Morally Lost

Much of the Conservative pushback on the torture report today has been to argue that the torture was actually much more useful in terms of information gathering than the Senate report concludes.  Who gives a cr*p?  Are these really the same folks who lecture me about morality for wanting to allow gay men to marry, but are A-OK with torture?

In the rape discussion, those who show skepticism about false stories of rape are considered, unfairly, rape apologists.  But these folks I am hearing today are truly torture apologists.  It is sickening.  If Conservatives were truly just in a Bismarkian blood and iron mode, I guess at least they would be internally consistent.  But many of these guys are neo-Conservatives, who are essentially advocating torture as a means to spreading our positive values around the world.

Conservatives, correctly I think, criticized the Obama Administration for blaming the Libyan embassy attack on YouTube video.  They argued that he should have been standing up in front of the world and explaining free speech and educating the world on why we don't punish folks for its exercise, even when we disagree with them.  All fine, except how does advocating for torture play into this bully pulpit theme?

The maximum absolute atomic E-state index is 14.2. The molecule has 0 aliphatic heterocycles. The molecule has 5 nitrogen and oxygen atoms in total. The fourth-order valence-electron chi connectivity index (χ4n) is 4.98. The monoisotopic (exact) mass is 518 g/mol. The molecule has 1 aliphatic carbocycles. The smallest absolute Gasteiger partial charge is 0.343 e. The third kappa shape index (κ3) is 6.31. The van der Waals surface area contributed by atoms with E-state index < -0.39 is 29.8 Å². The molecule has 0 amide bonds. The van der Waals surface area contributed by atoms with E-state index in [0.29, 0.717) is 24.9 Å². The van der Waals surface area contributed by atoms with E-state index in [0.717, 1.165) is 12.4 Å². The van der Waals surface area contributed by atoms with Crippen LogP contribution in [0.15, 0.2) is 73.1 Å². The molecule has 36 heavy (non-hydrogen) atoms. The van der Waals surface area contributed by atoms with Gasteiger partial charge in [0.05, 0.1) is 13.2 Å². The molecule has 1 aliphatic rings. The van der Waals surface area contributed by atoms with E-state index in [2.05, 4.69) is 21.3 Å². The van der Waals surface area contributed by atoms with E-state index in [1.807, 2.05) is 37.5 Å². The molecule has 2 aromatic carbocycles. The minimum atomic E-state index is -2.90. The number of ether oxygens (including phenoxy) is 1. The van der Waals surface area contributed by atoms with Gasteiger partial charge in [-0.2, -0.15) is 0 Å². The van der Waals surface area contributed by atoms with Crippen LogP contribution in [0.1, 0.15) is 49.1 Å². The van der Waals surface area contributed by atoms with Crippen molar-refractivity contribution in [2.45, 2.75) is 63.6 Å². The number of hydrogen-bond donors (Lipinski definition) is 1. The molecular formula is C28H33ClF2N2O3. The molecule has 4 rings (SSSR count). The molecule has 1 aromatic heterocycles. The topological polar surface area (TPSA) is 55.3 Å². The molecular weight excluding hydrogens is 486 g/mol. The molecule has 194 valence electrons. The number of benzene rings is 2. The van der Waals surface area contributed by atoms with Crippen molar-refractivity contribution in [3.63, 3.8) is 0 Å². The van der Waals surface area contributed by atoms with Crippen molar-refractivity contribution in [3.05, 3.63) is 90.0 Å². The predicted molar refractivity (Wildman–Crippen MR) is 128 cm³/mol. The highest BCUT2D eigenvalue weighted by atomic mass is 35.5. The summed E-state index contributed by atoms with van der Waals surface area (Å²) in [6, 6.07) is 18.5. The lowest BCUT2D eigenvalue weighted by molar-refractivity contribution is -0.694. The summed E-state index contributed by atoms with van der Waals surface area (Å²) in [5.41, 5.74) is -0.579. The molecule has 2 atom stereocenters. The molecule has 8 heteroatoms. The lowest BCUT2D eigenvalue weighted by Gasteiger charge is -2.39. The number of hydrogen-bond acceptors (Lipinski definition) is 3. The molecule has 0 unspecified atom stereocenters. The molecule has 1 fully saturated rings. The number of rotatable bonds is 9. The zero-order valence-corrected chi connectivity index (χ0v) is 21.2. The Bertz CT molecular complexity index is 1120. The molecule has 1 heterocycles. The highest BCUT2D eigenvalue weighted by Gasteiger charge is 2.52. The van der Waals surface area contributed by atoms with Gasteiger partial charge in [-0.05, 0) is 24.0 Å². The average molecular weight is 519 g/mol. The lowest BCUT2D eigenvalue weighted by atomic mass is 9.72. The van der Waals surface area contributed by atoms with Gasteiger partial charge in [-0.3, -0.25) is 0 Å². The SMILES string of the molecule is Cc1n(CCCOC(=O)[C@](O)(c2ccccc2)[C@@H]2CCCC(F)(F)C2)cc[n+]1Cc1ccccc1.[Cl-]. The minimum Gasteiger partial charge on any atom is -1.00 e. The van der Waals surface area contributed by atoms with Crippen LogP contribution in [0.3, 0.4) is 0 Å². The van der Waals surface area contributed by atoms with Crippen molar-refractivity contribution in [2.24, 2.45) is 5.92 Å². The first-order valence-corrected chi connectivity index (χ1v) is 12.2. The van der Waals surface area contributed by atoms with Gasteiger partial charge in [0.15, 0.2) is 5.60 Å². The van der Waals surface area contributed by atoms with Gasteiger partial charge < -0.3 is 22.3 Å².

• J Bryan Kramer

    So let me pose this ethics question to you. If you were able to extract information that allowed us to prevent the attacks on 9/11 by waterboarding one terrorist. Would you do it and would saving 3000+ lives and unknown billions of dollars justify frightening someone into giving up the information. In my book waterboarding is not torture. Smashing bones, electric shocks to peoples plumbing, and burning bamboo under the fingernails are torture. They cause permanent physical harm. Waterboarding does not.

  • mesocyclone

    Yeah, I give a crap. See my post on your previous spew. We are not apologizing for torture. For one thing, what those prisoners experienced was nothing more than what I and thousands of others experienced in SERE school. So it ain't torture. Beyond that, this stuff does in fact work, and anyone with a clear head has to know that - from history if nothing else.

    So yeah, I'm A-OK with what the CIA did. I wish they would keep at it where necessary. And I think there's nothing immoral about discomfiting murderers in order to prevent the murder of more of our civilians.

    War is not a Libertarian picnic, Coyote. Grow up.

  • Titan28

    I think you need to look hard at what liberals define as "torture." Loud music, sleep deprivation, raised voices, not getting proper meals, etc. Did some men or women in the employ of the CIA go too far? It's possible. Should they be punished for that? I say no. And before I say anything else, I'd first like to see the evidence, and on a case by case basis. For example, did the CIA torture thousands? Hundreds? Dozens? You tell me. You're so in a snit over this, you must have the exact numbers. Because they do matter.
    This is war. Bad things happen in war. You know what else is bad? Apologizing for what you did. Seems that's all we do today in America, apologize. I'm tired of it. As I said, war. Another thing about all this: they started it. Or would you disagree?